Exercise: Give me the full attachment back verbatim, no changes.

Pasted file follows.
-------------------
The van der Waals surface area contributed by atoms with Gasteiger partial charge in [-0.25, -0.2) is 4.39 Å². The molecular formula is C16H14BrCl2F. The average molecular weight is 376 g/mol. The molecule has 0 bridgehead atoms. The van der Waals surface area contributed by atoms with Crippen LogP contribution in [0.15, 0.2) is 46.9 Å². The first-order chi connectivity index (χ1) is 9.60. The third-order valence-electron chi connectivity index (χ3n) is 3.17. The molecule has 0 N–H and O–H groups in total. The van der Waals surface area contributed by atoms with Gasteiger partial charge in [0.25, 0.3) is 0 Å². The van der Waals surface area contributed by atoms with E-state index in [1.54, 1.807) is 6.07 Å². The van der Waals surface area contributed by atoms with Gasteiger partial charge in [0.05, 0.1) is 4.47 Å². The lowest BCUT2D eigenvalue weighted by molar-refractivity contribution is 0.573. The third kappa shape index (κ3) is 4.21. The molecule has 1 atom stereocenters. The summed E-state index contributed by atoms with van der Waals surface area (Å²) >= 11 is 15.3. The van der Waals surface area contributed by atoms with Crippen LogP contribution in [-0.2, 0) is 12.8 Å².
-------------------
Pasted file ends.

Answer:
The van der Waals surface area contributed by atoms with Gasteiger partial charge in [-0.25, -0.2) is 4.39 Å². The molecular formula is C16H14BrCl2F. The average molecular weight is 376 g/mol. The molecule has 0 bridgehead atoms. The van der Waals surface area contributed by atoms with Crippen LogP contribution in [0.15, 0.2) is 46.9 Å². The first-order chi connectivity index (χ1) is 9.60. The third-order valence-electron chi connectivity index (χ3n) is 3.17. The molecule has 0 N–H and O–H groups in total. The van der Waals surface area contributed by atoms with Gasteiger partial charge in [0.25, 0.3) is 0 Å². The van der Waals surface area contributed by atoms with E-state index in [1.54, 1.807) is 6.07 Å². The van der Waals surface area contributed by atoms with Gasteiger partial charge in [0.05, 0.1) is 4.47 Å². The lowest BCUT2D eigenvalue weighted by molar-refractivity contribution is 0.573. The third kappa shape index (κ3) is 4.21. The molecule has 1 atom stereocenters. The summed E-state index contributed by atoms with van der Waals surface area (Å²) >= 11 is 15.3. The van der Waals surface area contributed by atoms with Crippen LogP contribution in [-0.2, 0) is 12.8 Å².